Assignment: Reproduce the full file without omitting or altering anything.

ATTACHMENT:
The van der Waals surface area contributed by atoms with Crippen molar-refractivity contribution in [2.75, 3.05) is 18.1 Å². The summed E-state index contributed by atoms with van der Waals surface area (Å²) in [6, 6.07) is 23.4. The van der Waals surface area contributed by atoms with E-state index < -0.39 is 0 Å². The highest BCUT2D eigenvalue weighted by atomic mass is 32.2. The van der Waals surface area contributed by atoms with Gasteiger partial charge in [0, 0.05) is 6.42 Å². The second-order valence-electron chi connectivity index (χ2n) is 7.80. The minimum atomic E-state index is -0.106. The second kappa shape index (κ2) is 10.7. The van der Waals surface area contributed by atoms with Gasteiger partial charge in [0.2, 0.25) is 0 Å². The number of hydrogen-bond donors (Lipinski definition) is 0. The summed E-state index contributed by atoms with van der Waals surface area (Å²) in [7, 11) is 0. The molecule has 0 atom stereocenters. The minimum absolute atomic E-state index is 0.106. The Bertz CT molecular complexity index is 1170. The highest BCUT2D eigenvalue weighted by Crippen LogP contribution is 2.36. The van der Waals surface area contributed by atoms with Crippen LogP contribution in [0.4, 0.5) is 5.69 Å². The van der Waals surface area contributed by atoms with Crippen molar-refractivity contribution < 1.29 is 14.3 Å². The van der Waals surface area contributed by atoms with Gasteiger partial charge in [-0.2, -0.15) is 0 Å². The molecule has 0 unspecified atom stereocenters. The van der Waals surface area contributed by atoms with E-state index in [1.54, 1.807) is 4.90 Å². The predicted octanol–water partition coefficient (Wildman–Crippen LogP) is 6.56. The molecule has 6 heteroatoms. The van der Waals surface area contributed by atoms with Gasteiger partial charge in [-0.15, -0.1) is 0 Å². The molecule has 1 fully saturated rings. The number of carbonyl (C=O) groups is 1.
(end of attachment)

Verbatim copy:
The van der Waals surface area contributed by atoms with Crippen molar-refractivity contribution in [2.75, 3.05) is 18.1 Å². The summed E-state index contributed by atoms with van der Waals surface area (Å²) in [6, 6.07) is 23.4. The van der Waals surface area contributed by atoms with E-state index < -0.39 is 0 Å². The highest BCUT2D eigenvalue weighted by atomic mass is 32.2. The van der Waals surface area contributed by atoms with Gasteiger partial charge in [0, 0.05) is 6.42 Å². The second-order valence-electron chi connectivity index (χ2n) is 7.80. The minimum atomic E-state index is -0.106. The second kappa shape index (κ2) is 10.7. The van der Waals surface area contributed by atoms with Gasteiger partial charge in [0.2, 0.25) is 0 Å². The number of hydrogen-bond donors (Lipinski definition) is 0. The summed E-state index contributed by atoms with van der Waals surface area (Å²) in [7, 11) is 0. The molecule has 0 atom stereocenters. The minimum absolute atomic E-state index is 0.106. The Bertz CT molecular complexity index is 1170. The highest BCUT2D eigenvalue weighted by Crippen LogP contribution is 2.36. The van der Waals surface area contributed by atoms with Crippen LogP contribution in [0.4, 0.5) is 5.69 Å². The van der Waals surface area contributed by atoms with Crippen molar-refractivity contribution < 1.29 is 14.3 Å². The van der Waals surface area contributed by atoms with Gasteiger partial charge in [-0.2, -0.15) is 0 Å². The molecule has 0 unspecified atom stereocenters. The van der Waals surface area contributed by atoms with E-state index in [1.54, 1.807) is 4.90 Å². The predicted octanol–water partition coefficient (Wildman–Crippen LogP) is 6.56. The molecule has 6 heteroatoms. The van der Waals surface area contributed by atoms with Gasteiger partial charge in [-0.15, -0.1) is 0 Å². The molecule has 1 fully saturated rings. The number of carbonyl (C=O) groups is 1.